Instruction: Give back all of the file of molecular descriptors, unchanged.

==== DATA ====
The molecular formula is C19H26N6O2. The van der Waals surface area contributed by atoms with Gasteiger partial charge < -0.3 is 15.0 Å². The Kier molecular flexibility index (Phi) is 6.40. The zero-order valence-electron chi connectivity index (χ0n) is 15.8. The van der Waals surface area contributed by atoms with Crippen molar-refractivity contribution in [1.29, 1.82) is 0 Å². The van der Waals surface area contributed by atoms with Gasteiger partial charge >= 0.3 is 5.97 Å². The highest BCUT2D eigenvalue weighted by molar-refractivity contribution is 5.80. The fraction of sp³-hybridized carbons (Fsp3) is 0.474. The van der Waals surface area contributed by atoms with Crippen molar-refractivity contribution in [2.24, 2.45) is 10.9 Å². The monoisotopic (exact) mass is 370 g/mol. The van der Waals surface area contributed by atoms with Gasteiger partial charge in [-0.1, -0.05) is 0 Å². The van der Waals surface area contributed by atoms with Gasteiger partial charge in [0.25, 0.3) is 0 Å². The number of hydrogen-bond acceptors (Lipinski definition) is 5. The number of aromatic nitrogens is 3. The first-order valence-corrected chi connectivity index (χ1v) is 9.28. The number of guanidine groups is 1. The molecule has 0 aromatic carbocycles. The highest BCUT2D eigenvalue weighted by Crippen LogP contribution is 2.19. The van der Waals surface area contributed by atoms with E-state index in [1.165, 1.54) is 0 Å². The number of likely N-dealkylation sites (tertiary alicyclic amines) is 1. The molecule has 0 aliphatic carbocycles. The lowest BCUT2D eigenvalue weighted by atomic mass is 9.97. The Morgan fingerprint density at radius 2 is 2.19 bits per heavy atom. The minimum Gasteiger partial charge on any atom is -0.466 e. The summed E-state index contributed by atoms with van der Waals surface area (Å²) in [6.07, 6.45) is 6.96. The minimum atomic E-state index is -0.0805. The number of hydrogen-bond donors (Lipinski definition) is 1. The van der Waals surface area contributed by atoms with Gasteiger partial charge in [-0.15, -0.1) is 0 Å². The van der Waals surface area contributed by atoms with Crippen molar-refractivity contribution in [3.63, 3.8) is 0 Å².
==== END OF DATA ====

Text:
The molecular formula is C19H26N6O2. The van der Waals surface area contributed by atoms with Gasteiger partial charge < -0.3 is 15.0 Å². The Kier molecular flexibility index (Phi) is 6.40. The zero-order valence-electron chi connectivity index (χ0n) is 15.8. The van der Waals surface area contributed by atoms with Crippen molar-refractivity contribution in [1.29, 1.82) is 0 Å². The van der Waals surface area contributed by atoms with Gasteiger partial charge >= 0.3 is 5.97 Å². The highest BCUT2D eigenvalue weighted by molar-refractivity contribution is 5.80. The fraction of sp³-hybridized carbons (Fsp3) is 0.474. The van der Waals surface area contributed by atoms with Crippen molar-refractivity contribution in [2.24, 2.45) is 10.9 Å². The monoisotopic (exact) mass is 370 g/mol. The van der Waals surface area contributed by atoms with Gasteiger partial charge in [-0.1, -0.05) is 0 Å². The van der Waals surface area contributed by atoms with Gasteiger partial charge in [0.25, 0.3) is 0 Å². The number of hydrogen-bond acceptors (Lipinski definition) is 5. The number of aromatic nitrogens is 3. The first-order valence-corrected chi connectivity index (χ1v) is 9.28. The number of guanidine groups is 1. The molecule has 0 aromatic carbocycles. The highest BCUT2D eigenvalue weighted by Crippen LogP contribution is 2.19. The van der Waals surface area contributed by atoms with E-state index in [1.165, 1.54) is 0 Å². The number of likely N-dealkylation sites (tertiary alicyclic amines) is 1. The molecule has 0 aliphatic carbocycles. The lowest BCUT2D eigenvalue weighted by atomic mass is 9.97. The Morgan fingerprint density at radius 2 is 2.19 bits per heavy atom. The minimum Gasteiger partial charge on any atom is -0.466 e. The summed E-state index contributed by atoms with van der Waals surface area (Å²) in [6.07, 6.45) is 6.96. The minimum atomic E-state index is -0.0805. The number of hydrogen-bond donors (Lipinski definition) is 1. The van der Waals surface area contributed by atoms with Gasteiger partial charge in [-0.15, -0.1) is 0 Å². The van der Waals surface area contributed by atoms with Crippen molar-refractivity contribution in [3.63, 3.8) is 0 Å².